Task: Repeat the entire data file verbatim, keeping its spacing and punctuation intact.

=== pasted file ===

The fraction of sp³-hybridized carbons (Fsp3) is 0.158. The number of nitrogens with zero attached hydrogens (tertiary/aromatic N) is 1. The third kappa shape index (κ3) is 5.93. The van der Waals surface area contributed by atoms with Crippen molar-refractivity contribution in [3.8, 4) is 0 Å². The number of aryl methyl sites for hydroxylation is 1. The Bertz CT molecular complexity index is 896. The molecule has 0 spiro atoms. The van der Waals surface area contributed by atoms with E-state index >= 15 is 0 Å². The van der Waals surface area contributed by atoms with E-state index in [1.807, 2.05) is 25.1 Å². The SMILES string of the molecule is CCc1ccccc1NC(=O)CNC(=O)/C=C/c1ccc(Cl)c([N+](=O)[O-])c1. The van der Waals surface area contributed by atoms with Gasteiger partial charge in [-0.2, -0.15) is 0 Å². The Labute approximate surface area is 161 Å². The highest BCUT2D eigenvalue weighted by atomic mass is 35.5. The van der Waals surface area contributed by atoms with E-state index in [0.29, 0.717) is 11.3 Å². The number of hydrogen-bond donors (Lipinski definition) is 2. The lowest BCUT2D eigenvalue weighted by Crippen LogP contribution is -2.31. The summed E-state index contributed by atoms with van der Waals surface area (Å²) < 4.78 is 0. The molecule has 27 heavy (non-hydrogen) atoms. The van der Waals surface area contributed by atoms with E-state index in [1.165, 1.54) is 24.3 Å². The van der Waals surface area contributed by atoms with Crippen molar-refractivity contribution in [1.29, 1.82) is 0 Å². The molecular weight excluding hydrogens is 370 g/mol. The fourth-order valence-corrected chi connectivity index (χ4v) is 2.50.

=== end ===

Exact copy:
The fraction of sp³-hybridized carbons (Fsp3) is 0.158. The number of nitrogens with zero attached hydrogens (tertiary/aromatic N) is 1. The third kappa shape index (κ3) is 5.93. The van der Waals surface area contributed by atoms with Crippen molar-refractivity contribution in [3.8, 4) is 0 Å². The number of aryl methyl sites for hydroxylation is 1. The Bertz CT molecular complexity index is 896. The molecule has 0 spiro atoms. The van der Waals surface area contributed by atoms with E-state index >= 15 is 0 Å². The van der Waals surface area contributed by atoms with E-state index in [1.807, 2.05) is 25.1 Å². The SMILES string of the molecule is CCc1ccccc1NC(=O)CNC(=O)/C=C/c1ccc(Cl)c([N+](=O)[O-])c1. The van der Waals surface area contributed by atoms with Gasteiger partial charge in [-0.2, -0.15) is 0 Å². The Labute approximate surface area is 161 Å². The highest BCUT2D eigenvalue weighted by atomic mass is 35.5. The van der Waals surface area contributed by atoms with E-state index in [0.29, 0.717) is 11.3 Å². The number of hydrogen-bond donors (Lipinski definition) is 2. The lowest BCUT2D eigenvalue weighted by Crippen LogP contribution is -2.31. The summed E-state index contributed by atoms with van der Waals surface area (Å²) < 4.78 is 0. The molecule has 27 heavy (non-hydrogen) atoms. The van der Waals surface area contributed by atoms with E-state index in [1.165, 1.54) is 24.3 Å². The van der Waals surface area contributed by atoms with Crippen molar-refractivity contribution in [1.29, 1.82) is 0 Å². The molecular weight excluding hydrogens is 370 g/mol. The fourth-order valence-corrected chi connectivity index (χ4v) is 2.50.